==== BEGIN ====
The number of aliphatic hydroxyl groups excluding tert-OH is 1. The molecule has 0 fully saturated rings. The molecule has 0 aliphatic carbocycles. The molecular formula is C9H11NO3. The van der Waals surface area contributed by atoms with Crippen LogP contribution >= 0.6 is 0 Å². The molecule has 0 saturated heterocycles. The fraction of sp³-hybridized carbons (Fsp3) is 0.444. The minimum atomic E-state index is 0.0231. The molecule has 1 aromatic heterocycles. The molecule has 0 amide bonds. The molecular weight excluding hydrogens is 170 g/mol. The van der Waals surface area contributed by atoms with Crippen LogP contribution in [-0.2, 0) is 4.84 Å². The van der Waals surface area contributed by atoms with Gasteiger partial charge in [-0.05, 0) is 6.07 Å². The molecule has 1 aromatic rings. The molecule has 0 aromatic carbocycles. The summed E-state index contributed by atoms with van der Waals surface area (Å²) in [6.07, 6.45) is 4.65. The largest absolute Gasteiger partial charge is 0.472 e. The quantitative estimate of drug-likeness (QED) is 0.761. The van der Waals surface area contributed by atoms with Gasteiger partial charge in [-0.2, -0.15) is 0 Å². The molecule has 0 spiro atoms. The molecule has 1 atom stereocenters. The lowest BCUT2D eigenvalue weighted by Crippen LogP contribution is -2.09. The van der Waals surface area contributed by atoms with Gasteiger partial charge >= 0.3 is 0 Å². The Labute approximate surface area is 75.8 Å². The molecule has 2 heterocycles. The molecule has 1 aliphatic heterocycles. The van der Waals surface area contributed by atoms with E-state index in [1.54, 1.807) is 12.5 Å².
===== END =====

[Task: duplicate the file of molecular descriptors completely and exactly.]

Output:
The number of aliphatic hydroxyl groups excluding tert-OH is 1. The molecule has 0 fully saturated rings. The molecule has 0 aliphatic carbocycles. The molecular formula is C9H11NO3. The van der Waals surface area contributed by atoms with Crippen LogP contribution >= 0.6 is 0 Å². The molecule has 0 saturated heterocycles. The fraction of sp³-hybridized carbons (Fsp3) is 0.444. The minimum atomic E-state index is 0.0231. The molecule has 1 aromatic heterocycles. The molecule has 0 amide bonds. The molecular weight excluding hydrogens is 170 g/mol. The van der Waals surface area contributed by atoms with Crippen LogP contribution in [-0.2, 0) is 4.84 Å². The van der Waals surface area contributed by atoms with Gasteiger partial charge in [-0.05, 0) is 6.07 Å². The molecule has 1 aromatic rings. The molecule has 0 aromatic carbocycles. The summed E-state index contributed by atoms with van der Waals surface area (Å²) in [6.07, 6.45) is 4.65. The largest absolute Gasteiger partial charge is 0.472 e. The quantitative estimate of drug-likeness (QED) is 0.761. The van der Waals surface area contributed by atoms with Gasteiger partial charge in [-0.2, -0.15) is 0 Å². The molecule has 0 spiro atoms. The molecule has 1 atom stereocenters. The lowest BCUT2D eigenvalue weighted by Crippen LogP contribution is -2.09. The van der Waals surface area contributed by atoms with Gasteiger partial charge >= 0.3 is 0 Å². The Labute approximate surface area is 75.8 Å². The molecule has 2 heterocycles. The molecule has 1 aliphatic heterocycles. The van der Waals surface area contributed by atoms with E-state index in [1.54, 1.807) is 12.5 Å².